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Discussion Starter #1
Would appreciate a bit of advice.

I've been running for 2/3 months (although I used to run a few years ago) and am coming towards the end of a beginners (12 week) 5k training schedule I found online. It's an Ironbridge one: long run on Sunday, quality run and hard run (on flat or hilly route) during the week and another run on Saturday.

My times have been along the lines of 15.38 for two miles, 23/24 for three miles and 34 mins for four miles.

The same website also gave an intermediate 5k schedule which it said can be used as a follow-on to the beginners schedule, but it seems to be just the same schedule as the beginners one with more miles added. A third, more advanced version includes speedwork, hills etc but the website recommends that the intermediate schedule is finished first.

But I read somewhere that doing the same thing in training for over 12 weeks isn't a good idea?

Any advice about a training schedule to carry on from the one I'm about to finish? I've very recently bought a Nike+ Sportsband if the training routine provided by Nike+ online is any good?

Thanks
 

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Im glad you've asked that. Theres loads of advice and schedules for total beginners and getting up to running 5k and plenty of stuff for the advanced on the internet but very little on what to do at the inbetween stages of ability. Thanks mate !
 

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I'd recommend going for the Intermediate programme, as the increase in mileage will benefit your running. Also, it will make it easier for you to handle the speedwork and hills in the more advanced programmes.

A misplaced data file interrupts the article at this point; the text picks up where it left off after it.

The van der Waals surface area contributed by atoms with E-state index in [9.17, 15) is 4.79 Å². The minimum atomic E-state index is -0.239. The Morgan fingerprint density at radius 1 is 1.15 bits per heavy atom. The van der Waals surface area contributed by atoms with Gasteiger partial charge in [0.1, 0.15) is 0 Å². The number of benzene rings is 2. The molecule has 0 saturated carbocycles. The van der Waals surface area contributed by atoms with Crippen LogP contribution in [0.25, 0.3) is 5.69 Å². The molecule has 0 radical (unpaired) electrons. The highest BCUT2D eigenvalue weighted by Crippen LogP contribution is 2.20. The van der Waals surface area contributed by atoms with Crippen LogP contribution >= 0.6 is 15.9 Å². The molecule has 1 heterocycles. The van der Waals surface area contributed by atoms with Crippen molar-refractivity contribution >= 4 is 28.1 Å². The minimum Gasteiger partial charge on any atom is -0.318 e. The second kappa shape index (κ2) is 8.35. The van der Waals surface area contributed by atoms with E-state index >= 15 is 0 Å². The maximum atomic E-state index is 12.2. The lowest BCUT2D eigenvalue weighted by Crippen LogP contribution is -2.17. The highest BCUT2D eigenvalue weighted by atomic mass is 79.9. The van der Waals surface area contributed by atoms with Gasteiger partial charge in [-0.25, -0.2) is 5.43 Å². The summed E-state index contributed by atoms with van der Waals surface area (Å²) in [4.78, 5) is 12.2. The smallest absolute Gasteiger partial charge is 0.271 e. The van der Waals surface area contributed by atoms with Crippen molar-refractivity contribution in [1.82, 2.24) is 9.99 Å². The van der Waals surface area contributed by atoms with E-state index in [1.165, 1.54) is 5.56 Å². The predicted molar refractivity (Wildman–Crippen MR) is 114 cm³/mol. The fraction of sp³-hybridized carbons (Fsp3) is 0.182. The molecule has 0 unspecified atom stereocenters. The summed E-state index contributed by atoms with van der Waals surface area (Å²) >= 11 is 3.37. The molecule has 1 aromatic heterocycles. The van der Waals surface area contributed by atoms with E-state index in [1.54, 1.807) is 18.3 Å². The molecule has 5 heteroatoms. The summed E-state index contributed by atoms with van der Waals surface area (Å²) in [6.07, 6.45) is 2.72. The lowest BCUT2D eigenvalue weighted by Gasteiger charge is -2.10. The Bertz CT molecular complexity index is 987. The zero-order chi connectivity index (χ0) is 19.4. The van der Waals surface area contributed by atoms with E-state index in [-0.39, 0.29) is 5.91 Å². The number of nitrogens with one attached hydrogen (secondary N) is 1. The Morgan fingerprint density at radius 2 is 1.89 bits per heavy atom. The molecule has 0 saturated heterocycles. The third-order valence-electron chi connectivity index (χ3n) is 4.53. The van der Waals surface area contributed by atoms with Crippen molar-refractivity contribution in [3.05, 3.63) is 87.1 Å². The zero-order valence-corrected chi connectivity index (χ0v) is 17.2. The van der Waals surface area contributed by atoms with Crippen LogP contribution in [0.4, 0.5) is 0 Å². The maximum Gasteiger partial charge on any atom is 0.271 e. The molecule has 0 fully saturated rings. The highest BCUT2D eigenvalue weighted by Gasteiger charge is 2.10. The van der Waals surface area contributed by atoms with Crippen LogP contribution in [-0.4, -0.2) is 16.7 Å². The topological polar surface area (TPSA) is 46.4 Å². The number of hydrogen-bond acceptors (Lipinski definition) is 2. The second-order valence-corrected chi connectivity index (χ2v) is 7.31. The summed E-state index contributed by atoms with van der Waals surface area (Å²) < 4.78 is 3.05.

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I guess it really depends what you want out of your training and how much time you have. The obvious thing would be to go and test yourself by running a 5K race.

After that you need to decide if you want to go for speed or distance. For speed race regularly and push yourself. For distance start on a 10K schedule.

Or you could just run. At the moment I am more interested in weight loss than speed and don't follow a particular schedule. I run and listen to my body to gauge how far. So today I ran 9 miles and tomorrow I will just do a few so my legs can recover.
 

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Discussion Starter #5
Thanks for the responses - I wanted to check that I wasn't making a big mistake by following one 12-week schedule with a very similar one.

I'll carry on with the intermediate one for now and probably move on to 10k sooner or later. I enjoy watching my times improve (31.30mins yesterday for four miles on a hilly route) so I'll stick with 5K for a bit longer, and probably try a race in a few months.

Thanks again for the replies.
 

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my thought would be that as long as you're increasing the mileage, then the body will be forced to adapt to manage the extra miles - so from that point of view it's not that similar to your old schedule ;)
 
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